I struggled with mental illness.
There, I said it.
The first part of breaking the stigma surrounding mental health is to admit it. And so, to you, my friends – and to the entire world – I admit that I struggled with mental illness.
I share my story for two reasons: one, to make a tiny, little dent in removing the stigma surrounding mental health; and, two, to encourage you to seek help if you or someone you love is suffering from a mental health issue.
My struggle with mental health was with intense and recurring symptoms of anxiety. It occurred in the weeks and months preceding my June 1, 2013 heart attack – four years ago today.
At 45, in seemingly good health and with limited family history of heart disease, I had a heart attack. While my untreated mental health issue culminated in a heart attack, it could have just as easily ended with a nervous breakdown. Or it could have continued and/or progressed into prolonged anxiety, which likely would have led to clinical depression.
My anxiety was precipitated, in part, by having lost my oldest son, Tom, 18 months earlier. But it wasn’t his death directly, but instead the fear of losing another child. I had survived Tom’s loss; our family had survived Tom’s loss; our marriage had survived Tom’s loss.
Surviving his death was the hardest thing any of us had ever done, and it required strength, prayers, sacrifice, and faith of nearly indescribable proportions. Having survived the loss of one child, I did not think I could survive the loss of another child.
I feared that if – for whatever reason – I lost another child, our family would be distressed; our marriage would be decimated; I would be devastated. I was sure I would crawl into a corner, or crawl into a bottle, and wait for the days to pass until my own death would end my pain.
It wasn’t necessarily to suicide that I feared losing a child, but to a variety of catastrophes I would see on TV or read about in social media. My anxiety did not encompass my entire life. I was performing well in my job. I was interacting fine with my family. Instead, the anxiety invaded my thoughts mostly in the quiet moments, most vividly as I lie in bed. It was in those quiet moments that my mind would kick into overdrive; and when it did, it always concocted a dire scenario.
Try as I might to push out these thoughts, my mind kept allowing them back in. With each scenario that invaded my mind, I would race to concoct a way to protect myself and my family from catastrophe.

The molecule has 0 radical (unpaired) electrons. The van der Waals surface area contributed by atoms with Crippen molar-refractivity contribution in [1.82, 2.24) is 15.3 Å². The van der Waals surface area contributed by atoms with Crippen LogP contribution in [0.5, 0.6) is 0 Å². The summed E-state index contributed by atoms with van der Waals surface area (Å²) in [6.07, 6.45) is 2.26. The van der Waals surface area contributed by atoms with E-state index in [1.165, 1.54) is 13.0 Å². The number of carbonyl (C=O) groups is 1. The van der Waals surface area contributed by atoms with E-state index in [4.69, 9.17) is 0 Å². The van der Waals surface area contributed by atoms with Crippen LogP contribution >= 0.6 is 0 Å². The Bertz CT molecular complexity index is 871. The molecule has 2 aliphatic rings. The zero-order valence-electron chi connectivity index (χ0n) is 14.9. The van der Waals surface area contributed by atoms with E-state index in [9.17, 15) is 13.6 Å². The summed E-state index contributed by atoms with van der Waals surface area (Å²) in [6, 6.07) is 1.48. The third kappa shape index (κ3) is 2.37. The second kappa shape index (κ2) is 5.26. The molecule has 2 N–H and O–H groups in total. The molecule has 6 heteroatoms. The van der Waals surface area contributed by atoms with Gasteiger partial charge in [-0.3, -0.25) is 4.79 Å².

Lacking omnipotence, I knew I alone could not save my family. While I prayed often and asked God for help, I did not turn it over to Him and HIs omnipotence. I was trying to protect myself and my family from every conceivable scenario that might occur, and my anxiety grew as I realized I could not do that on my own. I felt hopeless.
This mental anxiety manifested itself in my body. My stomach was in knots. Sleep was fitful. Lacking productive sleep, I’d turn to heavy doses of caffeine…which impacted my sleep…which led to more caffeine…which led to more poor sleep. My breathing shallowed and quickened, which led my heart to beat at a rapid rate.
The night and morning before my heart attack, my heart was beating so fast and so wildly that it felt as though it was going to break through my chest.
I was a mess.
I needed help.
I needed professional help. I needed help from a counselor, one who could help me work through my anxiety. But I didn’t get that help. I didn’t get that help for a variety of reasons.
I was too proud to acknowledge, or too ignorant to know, that I was experiencing these symptoms. I convinced myself this was just a phase, and it would pass. I convinced myself I could figure this out on my own. Seeking professional help never crossed my mind as a serious alternative.
My body was being pushed to its limits. My heart beat so hard and erratically that plaque broke free in one portion of my heart, to which my body responded by clotting the exposed wound in the artery called “the widow-maker.”
I know that – but by God’s grace – I am here today. I thank Him every day for this second chance. I thank Him for bringing me to a realization of the poor state of my mental health through my heart attack. I wish I had been educated enough, informed enough, strong enough to instead get that help from a trained mental health professional.
Many people who have been challenged with mental illness have shared their story with me. Most do so in hushed tones; society still greets those with mental illness as lesser or weak. The truth is, we are all somewhere on the spectrum of mental health, and we all struggle with some or certain aspects of mental illness.
On one end of the spectrum there is joy and happiness, at the other is despair and hopelessness. The events of our lives shape our journeys; but more importantly, the help we get to understand, respond to, and cope with those events is what determines where we reside on that spectrum.
If you are struggling with hopelessness, anxiety, or feelings of worthlessness, please get professional help. And if you are at peace with where you are at on the mental health spectrum, please greet others who may not be at your spot with grace and compassion.
Understand that life events are a huge factor in our mental wellness; seldom do others know our struggles.
Understand that mental health challenges are not a sign of weakness or inferiority.
Understand that, by accepting mental illness as a real and solve-able issue, we can open the doors for more people to 1) understand their condition or that of their loved ones and friends, and 2) get the help they need to improve their mental wellness.
Thank you for doing your part to remove the stigma surrounding mental health.